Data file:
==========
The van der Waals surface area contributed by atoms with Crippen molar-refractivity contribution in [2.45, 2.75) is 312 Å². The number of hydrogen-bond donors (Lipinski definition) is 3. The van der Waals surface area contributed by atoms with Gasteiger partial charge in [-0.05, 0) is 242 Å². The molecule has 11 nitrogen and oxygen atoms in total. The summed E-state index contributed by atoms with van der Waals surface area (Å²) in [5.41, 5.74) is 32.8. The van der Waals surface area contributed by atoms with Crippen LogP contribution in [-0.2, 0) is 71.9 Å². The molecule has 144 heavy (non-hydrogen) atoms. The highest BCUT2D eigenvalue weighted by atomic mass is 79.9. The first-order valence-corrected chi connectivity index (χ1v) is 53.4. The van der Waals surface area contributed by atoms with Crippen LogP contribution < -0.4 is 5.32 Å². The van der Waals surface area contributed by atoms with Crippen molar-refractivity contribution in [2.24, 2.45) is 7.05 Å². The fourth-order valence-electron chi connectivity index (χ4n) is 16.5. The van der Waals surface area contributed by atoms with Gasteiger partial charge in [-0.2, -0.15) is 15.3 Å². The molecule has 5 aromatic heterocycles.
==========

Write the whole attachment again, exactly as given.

The van der Waals surface area contributed by atoms with Crippen molar-refractivity contribution in [2.45, 2.75) is 312 Å². The number of hydrogen-bond donors (Lipinski definition) is 3. The van der Waals surface area contributed by atoms with Gasteiger partial charge in [-0.05, 0) is 242 Å². The molecule has 11 nitrogen and oxygen atoms in total. The summed E-state index contributed by atoms with van der Waals surface area (Å²) in [5.41, 5.74) is 32.8. The van der Waals surface area contributed by atoms with Crippen LogP contribution in [-0.2, 0) is 71.9 Å². The molecule has 144 heavy (non-hydrogen) atoms. The highest BCUT2D eigenvalue weighted by atomic mass is 79.9. The first-order valence-corrected chi connectivity index (χ1v) is 53.4. The van der Waals surface area contributed by atoms with Crippen LogP contribution < -0.4 is 5.32 Å². The van der Waals surface area contributed by atoms with Crippen molar-refractivity contribution in [2.24, 2.45) is 7.05 Å². The fourth-order valence-electron chi connectivity index (χ4n) is 16.5. The van der Waals surface area contributed by atoms with Gasteiger partial charge in [-0.2, -0.15) is 15.3 Å². The molecule has 5 aromatic heterocycles.